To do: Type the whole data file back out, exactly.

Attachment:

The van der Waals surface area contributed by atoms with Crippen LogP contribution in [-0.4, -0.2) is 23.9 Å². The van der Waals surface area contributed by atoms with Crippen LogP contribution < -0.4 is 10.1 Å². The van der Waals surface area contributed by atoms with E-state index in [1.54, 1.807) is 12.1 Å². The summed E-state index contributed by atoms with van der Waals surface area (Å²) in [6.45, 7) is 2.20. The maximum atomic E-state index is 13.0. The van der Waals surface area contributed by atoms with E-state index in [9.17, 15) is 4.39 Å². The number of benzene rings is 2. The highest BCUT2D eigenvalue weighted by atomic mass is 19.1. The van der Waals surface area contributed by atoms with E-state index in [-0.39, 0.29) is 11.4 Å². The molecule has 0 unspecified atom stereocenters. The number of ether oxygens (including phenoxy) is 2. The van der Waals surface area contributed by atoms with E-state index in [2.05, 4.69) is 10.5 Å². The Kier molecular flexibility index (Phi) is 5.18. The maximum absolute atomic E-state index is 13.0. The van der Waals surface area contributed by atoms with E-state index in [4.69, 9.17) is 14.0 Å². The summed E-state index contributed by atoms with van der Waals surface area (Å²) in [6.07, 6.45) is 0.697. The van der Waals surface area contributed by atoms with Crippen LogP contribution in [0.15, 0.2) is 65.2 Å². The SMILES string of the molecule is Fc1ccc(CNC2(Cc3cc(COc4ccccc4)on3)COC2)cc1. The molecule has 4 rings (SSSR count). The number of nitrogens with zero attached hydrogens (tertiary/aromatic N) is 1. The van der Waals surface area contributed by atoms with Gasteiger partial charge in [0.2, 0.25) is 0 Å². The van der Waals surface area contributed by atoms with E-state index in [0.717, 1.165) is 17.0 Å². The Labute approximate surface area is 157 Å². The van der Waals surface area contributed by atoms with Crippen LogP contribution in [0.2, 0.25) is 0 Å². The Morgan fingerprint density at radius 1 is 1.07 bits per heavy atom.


The van der Waals surface area contributed by atoms with Crippen LogP contribution in [-0.4, -0.2) is 23.9 Å². The van der Waals surface area contributed by atoms with Crippen LogP contribution < -0.4 is 10.1 Å². The van der Waals surface area contributed by atoms with E-state index in [1.54, 1.807) is 12.1 Å². The summed E-state index contributed by atoms with van der Waals surface area (Å²) in [6.45, 7) is 2.20. The maximum atomic E-state index is 13.0. The van der Waals surface area contributed by atoms with E-state index in [9.17, 15) is 4.39 Å². The number of benzene rings is 2. The highest BCUT2D eigenvalue weighted by atomic mass is 19.1. The van der Waals surface area contributed by atoms with E-state index in [-0.39, 0.29) is 11.4 Å². The molecule has 0 unspecified atom stereocenters. The number of ether oxygens (including phenoxy) is 2. The van der Waals surface area contributed by atoms with E-state index in [2.05, 4.69) is 10.5 Å². The Kier molecular flexibility index (Phi) is 5.18. The maximum absolute atomic E-state index is 13.0. The van der Waals surface area contributed by atoms with E-state index in [4.69, 9.17) is 14.0 Å². The summed E-state index contributed by atoms with van der Waals surface area (Å²) in [6.07, 6.45) is 0.697. The van der Waals surface area contributed by atoms with Crippen LogP contribution in [0.15, 0.2) is 65.2 Å². The SMILES string of the molecule is Fc1ccc(CNC2(Cc3cc(COc4ccccc4)on3)COC2)cc1. The molecule has 4 rings (SSSR count). The number of nitrogens with zero attached hydrogens (tertiary/aromatic N) is 1. The van der Waals surface area contributed by atoms with Gasteiger partial charge in [0.2, 0.25) is 0 Å². The van der Waals surface area contributed by atoms with E-state index in [0.717, 1.165) is 17.0 Å². The Labute approximate surface area is 157 Å². The van der Waals surface area contributed by atoms with Crippen LogP contribution in [0.2, 0.25) is 0 Å². The Morgan fingerprint density at radius 1 is 1.07 bits per heavy atom.